Blockchain Basics
A seminal white paper introducing the Bitcoin concept was published in 2008 under the pseudonym of Satoshi Nakamoto (2). Bitcoin was designed to “allow online payments to be sent directly from one party to another without going through a financial institution.” Through this technology, it became possible to ensure the security and reliability of data and transactions using the knowledge and resources of all participants.

By contrast with classic client–server networks, blockchain networks are based on a peer-to-peer approach in which each participant is both a client and a server providing specific services. Members of the network are called nodes, and those can be single computer systems or parts of complex systems. In addition to submitting data to a network, they validate data and transactions. Transactions contain information about an exchange of data among multiple nodes and can contain almost all conceivable variants of electronic records. After a certain number of transactions have been collected and validated, they are combined into an immutable “block” which is added to the “chain.”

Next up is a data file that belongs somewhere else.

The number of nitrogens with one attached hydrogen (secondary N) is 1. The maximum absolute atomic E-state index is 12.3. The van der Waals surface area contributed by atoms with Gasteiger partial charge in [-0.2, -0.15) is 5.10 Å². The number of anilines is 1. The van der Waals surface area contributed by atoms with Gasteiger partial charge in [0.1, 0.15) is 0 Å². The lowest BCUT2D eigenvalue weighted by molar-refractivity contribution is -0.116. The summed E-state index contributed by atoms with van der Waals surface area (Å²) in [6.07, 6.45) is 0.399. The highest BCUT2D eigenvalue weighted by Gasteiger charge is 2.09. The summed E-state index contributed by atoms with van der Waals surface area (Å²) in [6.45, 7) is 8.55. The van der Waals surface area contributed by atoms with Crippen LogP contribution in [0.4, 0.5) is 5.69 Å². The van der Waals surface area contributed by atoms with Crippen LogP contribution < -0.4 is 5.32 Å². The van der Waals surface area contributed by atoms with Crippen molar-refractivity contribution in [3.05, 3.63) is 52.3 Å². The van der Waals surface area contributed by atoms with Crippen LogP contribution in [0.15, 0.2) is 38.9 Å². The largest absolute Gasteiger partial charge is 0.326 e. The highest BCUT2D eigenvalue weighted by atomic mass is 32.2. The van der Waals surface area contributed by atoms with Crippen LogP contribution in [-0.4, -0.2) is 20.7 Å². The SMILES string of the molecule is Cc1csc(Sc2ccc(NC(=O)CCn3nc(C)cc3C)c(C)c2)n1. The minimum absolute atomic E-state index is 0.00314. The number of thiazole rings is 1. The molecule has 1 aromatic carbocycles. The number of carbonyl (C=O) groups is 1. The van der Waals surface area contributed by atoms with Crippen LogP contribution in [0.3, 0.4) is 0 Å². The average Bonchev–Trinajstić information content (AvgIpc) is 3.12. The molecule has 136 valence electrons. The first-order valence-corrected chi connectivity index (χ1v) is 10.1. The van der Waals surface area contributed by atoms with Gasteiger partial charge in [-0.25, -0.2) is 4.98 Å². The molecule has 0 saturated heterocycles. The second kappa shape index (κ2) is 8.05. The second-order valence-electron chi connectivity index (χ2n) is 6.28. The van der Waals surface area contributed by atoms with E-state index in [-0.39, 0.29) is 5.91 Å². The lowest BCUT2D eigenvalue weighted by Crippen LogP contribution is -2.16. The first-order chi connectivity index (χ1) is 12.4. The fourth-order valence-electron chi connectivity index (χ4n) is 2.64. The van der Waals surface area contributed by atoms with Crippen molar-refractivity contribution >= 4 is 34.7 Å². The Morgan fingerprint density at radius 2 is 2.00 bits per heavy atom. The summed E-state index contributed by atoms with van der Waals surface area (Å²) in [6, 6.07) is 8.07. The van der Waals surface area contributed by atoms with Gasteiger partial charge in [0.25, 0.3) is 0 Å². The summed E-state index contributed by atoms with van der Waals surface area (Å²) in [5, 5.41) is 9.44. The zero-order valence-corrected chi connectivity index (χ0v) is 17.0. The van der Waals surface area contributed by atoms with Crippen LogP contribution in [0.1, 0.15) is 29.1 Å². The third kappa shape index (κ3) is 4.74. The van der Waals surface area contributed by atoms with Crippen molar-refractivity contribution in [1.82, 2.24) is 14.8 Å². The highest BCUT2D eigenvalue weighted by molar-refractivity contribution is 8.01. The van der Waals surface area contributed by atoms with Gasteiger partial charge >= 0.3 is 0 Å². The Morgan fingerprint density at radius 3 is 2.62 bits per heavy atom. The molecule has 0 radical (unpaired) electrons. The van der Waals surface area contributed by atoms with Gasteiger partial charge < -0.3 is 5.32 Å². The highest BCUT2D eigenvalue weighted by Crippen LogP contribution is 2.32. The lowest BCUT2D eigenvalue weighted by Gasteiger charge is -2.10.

The term blockchain, however, is not clearly defined. A recently founded committee of the International Organization for Standardization (ISO) with the goal of harmonizing technologies within the blockchain field describes it as

a shared, immutable ledger that can record transactions across different industries, thus enhancing transparency and reducing transaction costs. It is a digital platform that records and verifies transactions in a transparent and secure way, removing the need for middlemen and increasing trust through its highly transparent nature. (3)

Ledger is a more general term for distributed storage of data. Therefore, distributed ledger technology (DLT) often serves as a synonym for blockchain — but DLT is more than that. It can enhance a blockchain with dedicated business functionalities to create smart contracts that perform operations such as applying business rules regarding data verification. A DLT also replicates data to all nodes, making the information validated and immutable. Validation mostly (but not always) is ensured by a consensus mechanism called proof of work, which requires a large amount of computer resources to solve a cryptographic problem through trial and error. As soon as one node solves that problem, its solution is verified by all the other nodes — and in the case of a final positive result, the validated data are applied to the blockchain and replicated automatically to all participants.